Best Buddies: NKU helps organizations promote inclusiveness

“This show is all about inclusiveness. It gives those with disabilities a chance to have fun ... ”

By Kelsey Bungenstock
Marketing + Communications intern

Bethany Ellen wrung her hands, trying to ignore the knots in her stomach. After excruciating planning on behalf of her and the entire NKU chapter of Best Buddies, the day had finally come. The first Best Buddies Fashion Show was set to start in less than an hour, and if everything did not go well, it could have been their last.

It didn’t go well – it went great, says Ellen, an NKU student and currently vice president of the organization.

Last year, almost 100 students and parents gathered in the Student Union ballroom to cheer on members of Best Buddies, referred to as ‘Buddies’, as they took to the stage to strut their stuff. Different extracurricular organizations on NKU’s campus partnered up with Best Buddies for the show, in order to promote inclusiveness on campus.

As the second annual Best Buddies Fashion Show approaches tonight, organizers say they hope the second show goes just as well.

Best Buddies pairs NKU students with those who have intellectual and developmental disabilities (IDD), and allows them to socialize and be involved in their communities. The program has strived to get their name out there, and encourages NKU students to pledge against using “the r-word,” or referring to people and things as “retarded.”

“The fashion show is our way to bring the campus in our mission and for our friends with disabilities to feel like they are a part of the community here at NKU,” President Summer Buchanan said.

Last year, groups of all kinds from NKU, including Greek Life, Common Ground, and NKU R.O.C.K.S., were encouraged to participate. After donating $20 to Best Buddies, they were able to walk with their buddy on stage to a song of the group’s choosing.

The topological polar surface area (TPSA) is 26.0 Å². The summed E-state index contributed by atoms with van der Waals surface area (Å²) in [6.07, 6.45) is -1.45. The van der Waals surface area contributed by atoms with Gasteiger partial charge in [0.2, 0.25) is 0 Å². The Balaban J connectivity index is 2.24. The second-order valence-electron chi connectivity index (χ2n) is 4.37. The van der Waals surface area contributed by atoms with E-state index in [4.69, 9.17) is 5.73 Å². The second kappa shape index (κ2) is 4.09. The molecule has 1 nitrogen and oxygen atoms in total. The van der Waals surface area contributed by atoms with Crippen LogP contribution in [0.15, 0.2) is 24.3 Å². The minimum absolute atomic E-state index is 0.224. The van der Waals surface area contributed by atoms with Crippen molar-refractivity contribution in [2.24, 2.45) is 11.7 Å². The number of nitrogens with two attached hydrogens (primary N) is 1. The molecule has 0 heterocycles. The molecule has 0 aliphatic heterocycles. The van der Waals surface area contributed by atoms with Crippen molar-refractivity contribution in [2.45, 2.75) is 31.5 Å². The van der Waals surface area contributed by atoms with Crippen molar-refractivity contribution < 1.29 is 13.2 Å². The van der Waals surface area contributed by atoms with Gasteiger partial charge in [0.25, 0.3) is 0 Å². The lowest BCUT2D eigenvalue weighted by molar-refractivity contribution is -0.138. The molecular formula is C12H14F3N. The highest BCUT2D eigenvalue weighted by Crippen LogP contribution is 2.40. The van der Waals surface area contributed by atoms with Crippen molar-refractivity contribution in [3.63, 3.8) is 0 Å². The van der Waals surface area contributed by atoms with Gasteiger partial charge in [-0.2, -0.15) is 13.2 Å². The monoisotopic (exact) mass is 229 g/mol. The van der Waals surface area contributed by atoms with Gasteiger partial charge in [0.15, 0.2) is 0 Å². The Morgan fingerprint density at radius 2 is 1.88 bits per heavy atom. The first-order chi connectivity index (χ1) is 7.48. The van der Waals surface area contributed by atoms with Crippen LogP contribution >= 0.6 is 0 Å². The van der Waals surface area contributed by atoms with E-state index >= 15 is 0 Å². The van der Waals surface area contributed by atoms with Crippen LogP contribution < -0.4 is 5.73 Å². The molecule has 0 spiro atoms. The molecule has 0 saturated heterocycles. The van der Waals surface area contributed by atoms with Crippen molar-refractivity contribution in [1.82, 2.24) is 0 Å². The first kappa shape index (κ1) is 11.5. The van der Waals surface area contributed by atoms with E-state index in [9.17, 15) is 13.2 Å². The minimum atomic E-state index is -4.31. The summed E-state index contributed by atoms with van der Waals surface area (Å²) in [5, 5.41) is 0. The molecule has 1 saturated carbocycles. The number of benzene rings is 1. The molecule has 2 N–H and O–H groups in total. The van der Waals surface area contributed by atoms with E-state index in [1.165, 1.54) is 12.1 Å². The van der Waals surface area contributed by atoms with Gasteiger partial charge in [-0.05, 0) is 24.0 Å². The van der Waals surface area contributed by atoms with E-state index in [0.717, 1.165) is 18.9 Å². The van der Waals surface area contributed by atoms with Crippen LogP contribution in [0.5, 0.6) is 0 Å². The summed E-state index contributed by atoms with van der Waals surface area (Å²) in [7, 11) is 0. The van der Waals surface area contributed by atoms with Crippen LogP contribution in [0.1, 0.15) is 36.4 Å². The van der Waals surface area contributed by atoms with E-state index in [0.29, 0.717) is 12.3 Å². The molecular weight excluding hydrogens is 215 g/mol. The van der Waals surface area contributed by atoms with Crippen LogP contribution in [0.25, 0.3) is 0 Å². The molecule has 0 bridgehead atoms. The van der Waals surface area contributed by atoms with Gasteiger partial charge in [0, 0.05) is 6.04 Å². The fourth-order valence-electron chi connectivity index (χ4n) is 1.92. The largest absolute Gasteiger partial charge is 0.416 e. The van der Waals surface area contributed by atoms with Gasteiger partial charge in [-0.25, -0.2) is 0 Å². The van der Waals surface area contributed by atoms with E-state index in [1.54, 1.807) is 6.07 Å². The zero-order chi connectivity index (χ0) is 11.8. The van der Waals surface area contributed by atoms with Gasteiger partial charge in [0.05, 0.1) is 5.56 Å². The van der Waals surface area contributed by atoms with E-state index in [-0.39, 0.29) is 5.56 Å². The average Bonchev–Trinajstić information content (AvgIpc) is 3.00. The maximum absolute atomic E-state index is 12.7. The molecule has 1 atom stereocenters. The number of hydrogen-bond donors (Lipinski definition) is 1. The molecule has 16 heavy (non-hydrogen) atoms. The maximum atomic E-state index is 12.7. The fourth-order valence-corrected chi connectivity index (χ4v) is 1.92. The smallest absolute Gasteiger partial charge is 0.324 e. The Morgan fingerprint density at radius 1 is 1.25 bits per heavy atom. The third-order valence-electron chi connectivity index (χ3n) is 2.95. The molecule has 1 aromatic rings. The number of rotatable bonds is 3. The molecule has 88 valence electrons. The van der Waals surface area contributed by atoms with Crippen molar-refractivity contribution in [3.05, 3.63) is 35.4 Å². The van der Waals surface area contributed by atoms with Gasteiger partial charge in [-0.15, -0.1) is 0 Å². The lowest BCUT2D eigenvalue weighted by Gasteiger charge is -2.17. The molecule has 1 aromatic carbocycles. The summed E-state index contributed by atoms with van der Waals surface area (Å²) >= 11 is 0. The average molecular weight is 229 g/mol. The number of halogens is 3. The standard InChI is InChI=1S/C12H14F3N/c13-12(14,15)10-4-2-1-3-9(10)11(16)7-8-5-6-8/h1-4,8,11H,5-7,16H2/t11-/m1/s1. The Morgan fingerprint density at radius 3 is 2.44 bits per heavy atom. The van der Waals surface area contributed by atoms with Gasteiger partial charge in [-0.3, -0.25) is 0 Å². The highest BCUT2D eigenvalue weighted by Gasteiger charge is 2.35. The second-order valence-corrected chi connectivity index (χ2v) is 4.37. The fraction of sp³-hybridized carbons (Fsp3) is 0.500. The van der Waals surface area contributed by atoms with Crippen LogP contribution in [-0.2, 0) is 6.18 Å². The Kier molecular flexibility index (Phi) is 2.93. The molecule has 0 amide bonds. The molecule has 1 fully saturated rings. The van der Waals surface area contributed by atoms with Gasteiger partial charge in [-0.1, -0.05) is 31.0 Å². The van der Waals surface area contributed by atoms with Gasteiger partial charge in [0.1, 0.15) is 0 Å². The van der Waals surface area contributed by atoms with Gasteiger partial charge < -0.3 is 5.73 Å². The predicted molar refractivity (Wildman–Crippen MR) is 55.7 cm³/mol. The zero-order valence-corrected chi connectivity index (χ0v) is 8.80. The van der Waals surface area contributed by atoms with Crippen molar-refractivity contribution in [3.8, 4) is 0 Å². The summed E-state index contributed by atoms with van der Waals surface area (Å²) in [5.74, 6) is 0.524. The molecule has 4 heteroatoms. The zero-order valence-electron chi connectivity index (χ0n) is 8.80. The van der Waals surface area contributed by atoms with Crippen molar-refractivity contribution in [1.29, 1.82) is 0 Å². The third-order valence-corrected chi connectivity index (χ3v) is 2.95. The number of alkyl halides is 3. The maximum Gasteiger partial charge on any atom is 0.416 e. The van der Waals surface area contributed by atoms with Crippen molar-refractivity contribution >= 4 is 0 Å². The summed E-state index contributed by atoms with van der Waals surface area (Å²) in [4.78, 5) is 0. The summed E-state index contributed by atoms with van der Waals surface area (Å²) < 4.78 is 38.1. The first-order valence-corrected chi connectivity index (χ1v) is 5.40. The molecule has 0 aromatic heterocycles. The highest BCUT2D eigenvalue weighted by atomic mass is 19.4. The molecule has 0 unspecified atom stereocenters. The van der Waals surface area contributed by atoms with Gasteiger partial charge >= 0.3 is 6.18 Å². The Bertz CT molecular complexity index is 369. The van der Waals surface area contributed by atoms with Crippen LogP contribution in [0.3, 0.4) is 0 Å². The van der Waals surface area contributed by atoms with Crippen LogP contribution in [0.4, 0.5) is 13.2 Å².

Alpha Phi Omega, NKU’s coed service fraternity, was one of 12 groups to participate in last year’s fashion show. Alpha Phi Omega is returning this year, now with 20 on-campus organizations participating. Ashley Meyer and Jordan Helfst, who participated through Alpha Phi Omega last year, found the show to be the perfect way to bridge the gap between Best Buddies and other groups on campus.

“I had heard of [Best Buddies] before and wanted to get involved in some way,” Meyer said. “The Fashion Show was the perfect way to do so.”

One of the goals for the show was to make an impact on NKU’s campus. While Best Buddies had to reach out to organizations to ask them to join the fun in 2014, Ellen noted that this year, groups came to them to ask if they could participate.

“It's a very humbling experience, and I was glad APO could be a part of it,” Helfst said. “It's beneficial to the Buddies, the organizations, and those who attend the event.”

According to Ellen, the vice president of Best Buddies, there was only one payment package for last year’s fashion show - $20.

About Best Buddies

The show will start at 7 tonight in the Student Union Ballroom. Admission to the show is free, but only 175 seats will be available, so officials say to get there early.

Offering a variety of programs in schools and communities, Best Buddies is dedicated to helping those with intellectual and developmental disabilities become more independent and more included in the community. They achieve this through their three pillars of Best Buddies programs:

●      One-on-one friendship

●      Leadership development

●      Integrated employment

When people with disabilities are unable to attain or maintain a job, it is most often due to an absence of social skills, rather than an inability to perform the work required. Studies show that people with disabilities tend to only have three close people in  their lives, which usually include parents or caretakers. Best Buddies was created to give people with disabilities the social opportunities they need and deserve.

“A few people from the organizations told me they wanted to donate more, so this year, we offered various totals they could donate,” said Ellen, a 20-year-old public relations major at NKU. “Raising the price for everyone didn’t seem fair, and this way, organizations had options.”

In honor of the show’s ‘A Latte Love’ theme, three different payment packages were created: Tall, Grande, and Venti.

While the Tall package offered the same experience as last year’s lone package at the same price, Grande, which cost $30, and Venti, which cost $45, allow a Buddy to have their NKU Buddy walk onstage with them, as well as the organization representative. This feature was added so Buddies who were nervous about being on stage would not feel excluded from participating.

“This show is all about inclusiveness,” Ellen said. “It gives those with disabilities a chance to have fun and feel like they belong at NKU.”